(Repeats earlier story for wider readership. The opinions
expressed here are those of the author, a columnist for
By Clyde Russell
LAUNCESTON, Australia, March 23 It's taken a
while but the iron ore market is finally getting the reality
check it needed, although the Chinese part of the market still
looks like it requires a bigger dose.
Spot iron ore .IO62-CNI=MB fell to $84.99 a tonne on
Wednesday, down 10.4 percent since its peak this year of $94.86,
reached on Feb. 21, although it is still up 7.7 percent so far
The most-actively traded iron ore futures contract on the
Dalian Commodity Exchange (DCE) fell to 677.5 yuan ($98.37) a
tonne on Wednesday, a drop of 6.9 percent since its peak so far
this year of 727.5 yuan on Feb. 21.
However, the DCE contract is still up 22.2 percent so far
this year, indicating that while it has started to correct, the
process still has likely some way to go.
This can be seen by looking at the gap between the spot
price for cargoes delivered to China and the DCE price, the
latter of which is driven by small investors and day traders who
often respond differently than the end-user buyers and sellers
that participate in the spot market.
In U.S. dollar terms, the DCE contract was at $105.73 a
tonne at its 2017 peak on Feb. 21, a premium of $10.87, or 11.5
percent, to the prevailing spot price.
The premium had actually widened by Wednesday to $13.50 a
tonne, or 15.9 percent, showing that while DCE futures have lost
some ground, they are lagging well behind the correction in the
In U.S. dollar terms the DCE contract traded at a discount
to the spot price in 2014, 2015 and for most of 2016, flipping
only to a premium around August last year, before narrowing to
parity by December.
However, the DCE's premium to the spot price has blown out
so far this year, giving credence to the view that there was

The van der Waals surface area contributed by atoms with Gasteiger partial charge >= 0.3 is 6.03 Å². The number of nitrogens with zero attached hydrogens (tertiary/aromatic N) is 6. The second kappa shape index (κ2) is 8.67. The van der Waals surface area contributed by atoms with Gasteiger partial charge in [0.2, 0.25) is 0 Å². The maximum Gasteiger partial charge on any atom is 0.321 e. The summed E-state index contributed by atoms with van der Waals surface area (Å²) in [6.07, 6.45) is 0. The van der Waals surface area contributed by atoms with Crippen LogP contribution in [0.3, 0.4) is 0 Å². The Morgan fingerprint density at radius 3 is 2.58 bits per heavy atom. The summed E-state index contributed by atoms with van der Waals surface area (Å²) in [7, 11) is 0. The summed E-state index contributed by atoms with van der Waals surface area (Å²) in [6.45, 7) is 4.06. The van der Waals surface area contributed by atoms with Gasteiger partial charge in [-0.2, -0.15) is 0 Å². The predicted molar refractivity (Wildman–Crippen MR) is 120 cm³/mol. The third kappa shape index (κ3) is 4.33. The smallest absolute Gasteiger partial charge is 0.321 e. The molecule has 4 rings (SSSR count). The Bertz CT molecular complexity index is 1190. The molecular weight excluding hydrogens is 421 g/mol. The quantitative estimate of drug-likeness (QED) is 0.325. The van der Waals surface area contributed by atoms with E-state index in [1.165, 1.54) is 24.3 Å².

speculative froth in the Chinese domestic market.
It's also worth noting that the current correction in prices
is happening without any real change in the underlying narrative
of the Chinese iron ore and steel markets.
The outlook for 2017 is still fairly healthy for
infrastructure and property in China, although this has been
tempered by concern over a possible trade slowdown because of
the protectionist leanings of new U.S. President Donald Trump.
RECORD MARCH IRON ORE IMPORTS?
On the data front, it appears that China's iron ore imports
will be high again in March, continuing their recent strength.
Vessel-tracking and port data compiled by Thomson Reuters
Supply Chain and Commodity Forecasts show that an estimated
97.79 million tonnes of iron ore is due to, or has already,
arrived at Chinese ports in March.
If the actual number is close to this estimate, it would be
a record for monthly imports, and above the customs figures of
83.49 million tonnes in February and 92 million in January.
The vessel-tracking data typically comes in below the
customs numbers, but even if the final numbers are below the
current estimate, it's still likely that March will be an
exceptionally strong month.
The point of concern in the prevailing market narrative is
the level of port stockpiles in China SH-TOT-IRONINV, which
rose to 131 million tonnes in the week to March 17, up from
113.9 million at the start of this year, and 65 percent above
the low of 79.4 million recorded in mid-2015.
The level of inventories has been one factor regularly cited
by market analysts as to why iron ore prices must inevitably
decline, a process that finally appears to be
While it's always difficult to predict how far prices will
drop, it does seem the ongoing correction is likely to be
steeper for the DCE futures than for the spot price, and the
Singapore Exchange contracts, which are based on the spot
The SGX futures curve is indicating a price of
$65.89 a tonne for the contract expiring in December this year,
a level closer to what many analysts would deem fair value.
But a measured decline to those levels would be unusual,
given the recent history of price spikes and slumps in iron ore.
($1 = 6.8875 Chinese yuan renminbi)
(Editing by Christian Schmollinger)